Two U.S. representatives from Tennessee want to get rid of a sexual harassment hush fund paid for by taxpayers.

Sponsors of the bill said it was used to help members of Congress settle claims.

In 1995, members of Congress passed a bill called the Congressional Accountability Act.

It put Congress on the same level as other American employers when it came to employment and workplace safety laws. What some didn't know existed was a fund used to pay off victims of sexual harassment.

"If ever there was a moment in history where they need to be totally transparent, open everything up, not have any kind of fund to protect themselves, it's this moment," Former Congressman Zach Wamp said. 

He said he never knew about lawmakers using a so-called hush fund to silence victims of sexual harassment. Wamp said that wasn't the intent of the legislation.

"I think there might have been a settlement fund for cases whether it involved federal employees or the capitol police, but I don't believe for a second there was ever an intent to allow members of congress to to use funds like this to pay people off," Wamp said.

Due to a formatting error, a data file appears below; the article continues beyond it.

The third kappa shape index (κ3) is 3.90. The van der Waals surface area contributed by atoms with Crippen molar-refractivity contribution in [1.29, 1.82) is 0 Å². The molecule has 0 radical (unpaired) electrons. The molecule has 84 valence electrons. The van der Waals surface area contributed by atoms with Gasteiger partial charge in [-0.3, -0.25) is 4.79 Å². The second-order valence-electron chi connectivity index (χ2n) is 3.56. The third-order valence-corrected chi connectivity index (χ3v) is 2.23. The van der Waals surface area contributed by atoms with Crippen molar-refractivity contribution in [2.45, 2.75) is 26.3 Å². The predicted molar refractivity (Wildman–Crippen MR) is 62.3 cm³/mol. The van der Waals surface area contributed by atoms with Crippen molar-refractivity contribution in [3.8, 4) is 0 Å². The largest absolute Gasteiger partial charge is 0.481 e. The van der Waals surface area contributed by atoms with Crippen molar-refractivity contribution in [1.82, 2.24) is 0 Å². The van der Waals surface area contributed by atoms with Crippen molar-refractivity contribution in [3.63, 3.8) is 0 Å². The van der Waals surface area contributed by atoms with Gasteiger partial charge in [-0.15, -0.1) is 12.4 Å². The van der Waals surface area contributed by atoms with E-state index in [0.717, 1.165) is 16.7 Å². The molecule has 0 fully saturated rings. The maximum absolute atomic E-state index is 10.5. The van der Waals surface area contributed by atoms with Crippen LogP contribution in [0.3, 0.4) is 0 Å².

Several members of Congress hope to get rid of the fund paid for with tax dollars. 

Congressman Chuck Fleischmann supports the recently filed Congressional Accountability and Hush Fund Elimination Act.

"One settlement paid out on sexual harassment claims from taxpayer money is too much in my estimation. It's intolerable. It should not be done," Rep. Chuck Fleischmann, (R) Tennessee said.

Over the last two decades, sponsors said taxpayers picked up the bill for more than 200 congressional settlements totaling around $17 million. Not all were for sexual harassment.

The proposal would make members of Congress who used the fund reimburse the money with interest. Any accuser who received a settlement could share their story publicly.

"This is the first time that i have truly felt that, wow, this is a tipping point," Bergen Aldahir of the Partnership for Families, Children, and Adults said.

The Chattanooga organization helps those who have been sexually traumatized. She sees hope in this bill that would bring accountability and transparency by listing who has used the hush fund.

"This is supporting the victims, not the perpetrators. I think that our culture and our community, we're tired of seeing people just get away with this over and over again," Aldahir said.

On Wednesday, the house approved a bill requiring sexual harassment training for members of Congress and staff.

As for the other proposal, sponsors hope to put it up for a vote on the House floor before the end of the year.

Stay with for more details on this developing story.